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Why digital technologies can help manufacturers combat the challenges of Covid-19


Nick Leeder, vice president, digital transformation solutions – field at PTC, explains how augmented reality and cloud-based technologies can help manufacturers minimise global economic shocks, such as Covid-19.

Less than one week after it declared the Covid-19 outbreak a pandemic, the World Health Organisation (WHO) announced it was joining forces with the International Chamber of Commerce (ICC) to mobilise the global business community in the fight against the coronavirus.

“All businesses have a key role to play in minimising the likelihood of transmission and impact on society,” the two organisations said in a joint statement. “Early, bold and effective action will reduce short-term risks to employees and long-term costs to businesses and the economy.”

This collaboration will be welcome news to many business leaders, who are dedicated to protecting worker safety whilst ensuring business continuity at a time of great uncertainty and a constantly changing backdrop of new developments and emerging insights.

Supply and demand shocks
To understand what those changes might or should look like, it’s worth reviewing the economic impacts that manufacturing businesses have felt so far during the Covid-19 pandemic.

Initially, the economic shocks were primarily supply chain related. During January and February, factory closures and paralysed container ports in China caused exports to plummet, leaving manufacturers in other parts of the world facing long waits for vital parts and materials. While there are signs that productivity in China has started to rally, trade experts have warned that delays and shortages are likely to continue for some time to come.

According to a survey from the Institute for Supply Management in early March, nearly 75% of companies reported supply chain disruptions in some capacity due to the coronavirus outbreak. Almost six out of ten (57%) noted longer lead times for tier 1 China-sourced components, with average lead times more than doubling compared to the end of 2019. Notably, 44% said they do not have a plan in place to address supply chain disruption from China, perhaps making this a good place to start with operational changes that can be supported by digital technologies.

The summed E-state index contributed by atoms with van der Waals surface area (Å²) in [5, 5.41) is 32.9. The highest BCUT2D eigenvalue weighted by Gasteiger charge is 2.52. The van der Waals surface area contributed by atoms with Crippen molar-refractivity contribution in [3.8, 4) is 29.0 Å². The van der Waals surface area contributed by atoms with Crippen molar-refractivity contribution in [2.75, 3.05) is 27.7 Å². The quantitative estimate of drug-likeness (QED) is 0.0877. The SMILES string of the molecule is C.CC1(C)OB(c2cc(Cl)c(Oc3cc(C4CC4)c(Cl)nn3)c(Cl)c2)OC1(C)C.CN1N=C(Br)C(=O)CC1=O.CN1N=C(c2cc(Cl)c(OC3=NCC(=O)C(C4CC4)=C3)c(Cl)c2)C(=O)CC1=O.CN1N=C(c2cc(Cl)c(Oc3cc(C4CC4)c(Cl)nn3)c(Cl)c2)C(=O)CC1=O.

During March, however, many manufacturers have begun to contend with their own shutdowns as the virus has spread to pretty much every country in the world. In the UK for example, several leading automotive OEMs have been forced to close factories temporarily in recent weeks, including BMW, Honda, Jaguar Land Rover and Nissan.

In part, that’s because parts from China aren’t arriving on time, but it’s also because workers are now being ordered to stay at home to flatten the curve. This strongly suggests a need to make manufacturing a more ‘lift and shift’ affair, where possible, so that work can be diverted to teams working on sites in other regions.

Finally, many manufacturers anticipate a profound demand shock further down the line, as consumers reign in their spending sharply, in response to the social distancing that involves extended periods at home and curtailed working hours.

Economists are watching the situation in the UK, Europe and the United States with concern, for early signs of a global recession. Either way, manufacturers may need to keep a close eye on demand patterns and tweak production schedules in the months ahead.

Rapid, robust responses
Despite these impacts, and a rather negative outlook, there are still measures manufacturers can take to cope better in the current situation – as well as prepare for others that may arise in the future.